Just when I thought we'd finished the run with no wood portages (a small miracle for exploratory runs in Oregon), we found one. Luckily it was pretty easy to spot from above, and almost as easy to portage. Both Roman and Jason caught an eddy on river-right just above the log, and I caught one just upstream of them. From here we dragged our boats up and over a small rock outcropping and put back in on the other side of it. Immediately below we snuck another log on the left and dropped through a small rock garden before the creek opened back up again with more boogie water.

Jason running one of the only boulder gardens of the run, just below the log portage

One last boof for good measure!

With impeccable timing a road bridge came into view, which signaled the end of our run. Although we had a near perfect day, we were all getting a bit low on energy -- exploratory runs can really take it out of you. Once again we were a little bummed that we couldn't finish off the day with a run over Staley Creek Falls, but none of us even considered it in its current form; maybe the log at the lip will get washed away at some point, making it more runnable.

So tempting to drop in...
Update - 12/26/2014:
Aaron Loft fires of Staely Creek Falls, during a follow-up trip!





Conveniently, there was a camping spot on river-left just above the point of no return. On shore we traded high fives in celebration of our successful mission. After a bit of reflection on the day's adventure, I headed back up the road on my bike to gather the car. Upon my return we loaded up and drove into Oakridge for some much needed fuel at one of my all time favorite Chinese food restaurants, Lee's Gourmet Garden -- really, if you haven't been there, you owe it to yourself to do so. After our meal we headed home to rest our weary bones.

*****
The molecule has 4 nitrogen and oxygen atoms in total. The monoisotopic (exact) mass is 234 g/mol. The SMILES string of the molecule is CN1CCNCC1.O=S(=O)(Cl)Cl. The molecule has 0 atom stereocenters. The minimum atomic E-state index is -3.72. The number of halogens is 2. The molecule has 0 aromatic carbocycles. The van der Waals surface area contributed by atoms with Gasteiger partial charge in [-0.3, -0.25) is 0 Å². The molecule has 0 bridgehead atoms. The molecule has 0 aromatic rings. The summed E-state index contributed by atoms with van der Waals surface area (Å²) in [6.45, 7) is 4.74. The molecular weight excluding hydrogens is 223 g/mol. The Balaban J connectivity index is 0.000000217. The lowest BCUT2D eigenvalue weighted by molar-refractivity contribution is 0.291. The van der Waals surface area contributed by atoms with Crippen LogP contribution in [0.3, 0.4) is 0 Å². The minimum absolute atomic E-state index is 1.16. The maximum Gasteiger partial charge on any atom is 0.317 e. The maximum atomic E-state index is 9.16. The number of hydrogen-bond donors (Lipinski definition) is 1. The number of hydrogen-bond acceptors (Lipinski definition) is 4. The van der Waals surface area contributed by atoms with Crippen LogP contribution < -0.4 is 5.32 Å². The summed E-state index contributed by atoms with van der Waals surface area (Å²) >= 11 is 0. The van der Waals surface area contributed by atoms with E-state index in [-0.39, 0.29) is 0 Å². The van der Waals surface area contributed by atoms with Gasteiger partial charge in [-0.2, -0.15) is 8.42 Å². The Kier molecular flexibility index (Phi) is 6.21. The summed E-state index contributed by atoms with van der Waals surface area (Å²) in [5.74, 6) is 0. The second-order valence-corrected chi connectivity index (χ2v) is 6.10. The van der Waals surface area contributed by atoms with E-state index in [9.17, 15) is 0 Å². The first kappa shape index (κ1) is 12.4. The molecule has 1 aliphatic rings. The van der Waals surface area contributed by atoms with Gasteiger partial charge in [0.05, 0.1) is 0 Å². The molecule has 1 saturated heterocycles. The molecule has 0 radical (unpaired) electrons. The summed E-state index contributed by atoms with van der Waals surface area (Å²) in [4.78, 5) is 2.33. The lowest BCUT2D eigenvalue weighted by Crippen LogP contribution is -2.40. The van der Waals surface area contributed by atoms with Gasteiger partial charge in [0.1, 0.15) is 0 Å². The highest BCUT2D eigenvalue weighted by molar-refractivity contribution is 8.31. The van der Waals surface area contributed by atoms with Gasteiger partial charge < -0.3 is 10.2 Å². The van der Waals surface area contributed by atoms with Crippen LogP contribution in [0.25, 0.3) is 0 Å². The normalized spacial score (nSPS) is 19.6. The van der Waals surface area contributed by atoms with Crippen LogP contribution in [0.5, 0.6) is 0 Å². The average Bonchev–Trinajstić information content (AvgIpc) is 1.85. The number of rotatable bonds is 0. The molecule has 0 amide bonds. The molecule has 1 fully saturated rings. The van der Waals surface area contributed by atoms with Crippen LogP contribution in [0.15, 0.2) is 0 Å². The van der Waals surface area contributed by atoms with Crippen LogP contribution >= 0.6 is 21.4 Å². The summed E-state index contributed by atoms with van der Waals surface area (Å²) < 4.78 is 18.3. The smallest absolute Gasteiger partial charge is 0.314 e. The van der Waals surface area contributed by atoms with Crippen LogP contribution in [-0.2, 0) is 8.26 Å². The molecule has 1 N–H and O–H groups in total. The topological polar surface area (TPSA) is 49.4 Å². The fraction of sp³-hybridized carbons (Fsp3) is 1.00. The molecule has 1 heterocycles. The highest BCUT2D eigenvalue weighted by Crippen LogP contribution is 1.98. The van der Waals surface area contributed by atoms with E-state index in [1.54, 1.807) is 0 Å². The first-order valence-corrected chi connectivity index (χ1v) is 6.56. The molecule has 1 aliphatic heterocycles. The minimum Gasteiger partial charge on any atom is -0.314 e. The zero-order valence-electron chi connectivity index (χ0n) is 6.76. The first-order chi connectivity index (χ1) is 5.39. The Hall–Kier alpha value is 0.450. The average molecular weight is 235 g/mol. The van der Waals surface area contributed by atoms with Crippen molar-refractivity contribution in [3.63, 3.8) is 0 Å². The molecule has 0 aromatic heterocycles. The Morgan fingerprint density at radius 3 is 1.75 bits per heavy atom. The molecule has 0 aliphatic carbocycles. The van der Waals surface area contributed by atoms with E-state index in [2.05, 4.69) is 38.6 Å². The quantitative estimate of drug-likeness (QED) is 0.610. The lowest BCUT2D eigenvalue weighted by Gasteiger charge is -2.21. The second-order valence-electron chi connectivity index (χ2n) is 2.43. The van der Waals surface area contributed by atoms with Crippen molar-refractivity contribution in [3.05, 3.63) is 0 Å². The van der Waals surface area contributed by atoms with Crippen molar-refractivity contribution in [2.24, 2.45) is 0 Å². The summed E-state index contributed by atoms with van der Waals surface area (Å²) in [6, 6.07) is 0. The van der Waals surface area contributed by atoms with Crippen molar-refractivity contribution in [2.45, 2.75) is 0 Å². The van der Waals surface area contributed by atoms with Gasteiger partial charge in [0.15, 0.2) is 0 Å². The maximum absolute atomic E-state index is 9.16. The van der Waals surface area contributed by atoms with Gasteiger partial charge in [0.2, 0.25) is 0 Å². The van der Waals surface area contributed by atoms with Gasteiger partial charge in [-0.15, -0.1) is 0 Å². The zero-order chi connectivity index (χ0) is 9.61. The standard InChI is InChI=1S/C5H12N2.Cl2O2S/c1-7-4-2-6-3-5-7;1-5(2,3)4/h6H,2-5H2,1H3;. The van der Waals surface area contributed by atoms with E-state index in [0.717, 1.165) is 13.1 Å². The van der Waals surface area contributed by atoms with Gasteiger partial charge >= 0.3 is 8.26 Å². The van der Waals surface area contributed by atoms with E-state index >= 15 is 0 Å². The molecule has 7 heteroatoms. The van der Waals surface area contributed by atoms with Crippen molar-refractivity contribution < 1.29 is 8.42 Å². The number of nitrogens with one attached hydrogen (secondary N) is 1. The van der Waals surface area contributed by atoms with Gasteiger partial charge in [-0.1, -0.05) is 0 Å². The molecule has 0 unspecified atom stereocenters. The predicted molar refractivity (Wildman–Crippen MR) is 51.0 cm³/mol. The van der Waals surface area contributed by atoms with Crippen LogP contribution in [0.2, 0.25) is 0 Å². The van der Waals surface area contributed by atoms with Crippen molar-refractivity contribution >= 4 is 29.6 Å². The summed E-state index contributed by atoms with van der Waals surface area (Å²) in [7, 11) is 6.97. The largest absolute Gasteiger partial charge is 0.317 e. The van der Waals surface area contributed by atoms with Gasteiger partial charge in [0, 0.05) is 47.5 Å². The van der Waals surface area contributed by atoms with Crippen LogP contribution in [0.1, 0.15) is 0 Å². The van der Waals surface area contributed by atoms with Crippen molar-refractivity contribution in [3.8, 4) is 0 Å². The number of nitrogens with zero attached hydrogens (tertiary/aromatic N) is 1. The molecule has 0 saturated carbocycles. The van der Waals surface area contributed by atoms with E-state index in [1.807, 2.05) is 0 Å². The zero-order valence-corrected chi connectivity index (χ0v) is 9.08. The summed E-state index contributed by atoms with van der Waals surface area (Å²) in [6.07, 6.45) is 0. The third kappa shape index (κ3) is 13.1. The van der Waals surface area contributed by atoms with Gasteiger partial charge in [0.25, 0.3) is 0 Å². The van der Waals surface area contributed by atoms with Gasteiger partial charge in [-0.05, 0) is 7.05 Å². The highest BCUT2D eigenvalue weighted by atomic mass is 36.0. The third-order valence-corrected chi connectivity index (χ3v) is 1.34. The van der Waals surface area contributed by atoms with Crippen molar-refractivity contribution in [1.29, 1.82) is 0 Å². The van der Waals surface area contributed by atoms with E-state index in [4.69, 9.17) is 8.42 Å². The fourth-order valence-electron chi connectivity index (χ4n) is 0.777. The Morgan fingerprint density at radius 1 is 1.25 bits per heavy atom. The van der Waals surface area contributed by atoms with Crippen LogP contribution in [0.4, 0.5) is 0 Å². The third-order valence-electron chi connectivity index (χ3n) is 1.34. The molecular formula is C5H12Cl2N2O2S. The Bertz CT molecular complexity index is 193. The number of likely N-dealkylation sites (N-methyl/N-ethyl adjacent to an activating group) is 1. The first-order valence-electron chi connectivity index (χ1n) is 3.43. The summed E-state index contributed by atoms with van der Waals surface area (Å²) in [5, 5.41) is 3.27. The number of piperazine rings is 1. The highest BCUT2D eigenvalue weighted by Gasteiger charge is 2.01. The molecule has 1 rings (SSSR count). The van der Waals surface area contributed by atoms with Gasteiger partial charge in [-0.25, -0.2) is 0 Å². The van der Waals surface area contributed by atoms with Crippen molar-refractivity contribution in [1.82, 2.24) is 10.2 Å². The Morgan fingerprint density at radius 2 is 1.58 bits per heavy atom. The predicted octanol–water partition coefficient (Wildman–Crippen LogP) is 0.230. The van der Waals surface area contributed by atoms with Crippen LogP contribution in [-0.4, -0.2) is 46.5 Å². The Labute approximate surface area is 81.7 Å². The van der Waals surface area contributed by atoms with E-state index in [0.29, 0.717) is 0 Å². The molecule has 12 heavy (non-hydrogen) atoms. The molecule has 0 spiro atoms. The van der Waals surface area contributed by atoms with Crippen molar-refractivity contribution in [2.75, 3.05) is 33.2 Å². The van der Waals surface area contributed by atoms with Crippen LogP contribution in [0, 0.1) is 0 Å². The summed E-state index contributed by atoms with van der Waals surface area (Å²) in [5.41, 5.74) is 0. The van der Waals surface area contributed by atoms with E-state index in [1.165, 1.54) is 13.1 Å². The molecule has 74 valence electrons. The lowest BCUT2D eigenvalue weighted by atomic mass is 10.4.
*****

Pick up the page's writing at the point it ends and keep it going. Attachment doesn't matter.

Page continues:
Conclusion:
If you haven't already guessed, I believe that this run could become a local classic, especially if folks start running the two class Vs, Chasm and Staley Creek Falls. The whitewater is pretty darn good, and the scenery is even better. The water clarity/color is amazing, especially with the volcanic rock gorges as a backdrop (think Eagle Creek, OR). Another pleasant surprise was the minimal amount of wood on the river, which I would attribute to the bedrock character, as opposed to the more boulder garden style runs that this area is typically known for. I also feel the run has a good mix of continuous stretches and ledge drops, which flows really well.

As for difficulty, I would give it a class IV rating overall; this of course assumes you don't run the two big ones. The gradient for this 3.5 mile section is about 160 to 170 fpm, at least according to my topo work. For water levels, once again I thought we had a great first time flow, maybe a little more would have been nice. Having now run the creek, I'm estimating that 3,000 to 3,500 cfs would be the sweet spot (inflow to Hills Creek Reservoir, here). This of course is only an estimate since the gauge is actually on the MF Willamette about 10 miles below the confluence; further I'm sure there will be a difference in the correlation depending on the season (i.e. rain fed vs. snowmelt).

So what are the negatives? Well, If you don't end up running Chasm, you'll have to put in some work to portage it, but don't let that deter you, it's still worth the effort. It should be noted that the eddies above Chasm would get pretty tight with much more water, so make sure to scout ahead of time before dropping in. Also, if you don't feel comfortable with a somewhat sketchy scramble up the steep embankment, you may want to consider not dropping into this section at all. Other than that, I really can’t point to anymore real downsides, other than not having a couple of clean 15 to 20’ers mixed in for good measure. =)

So there you have it, my documentation and thoughts on a pretty cool run in the area. Hopefully this information is helpful and gets you out on this creek or convinces you to go find another diamond in the rough. Once again, I must give credit to Jacob Cruser -- although he wasn't there for this trip, he was a big part of making it happen.

On a final note, Please let me know if you head to Staley and end up running either of the two class Vs, I'd be very interested in knowing how it goes. We are actually planning to head back at some point to take care of unfinished business, so until then...

Some footage of another run we made the following week, at a little lower flow: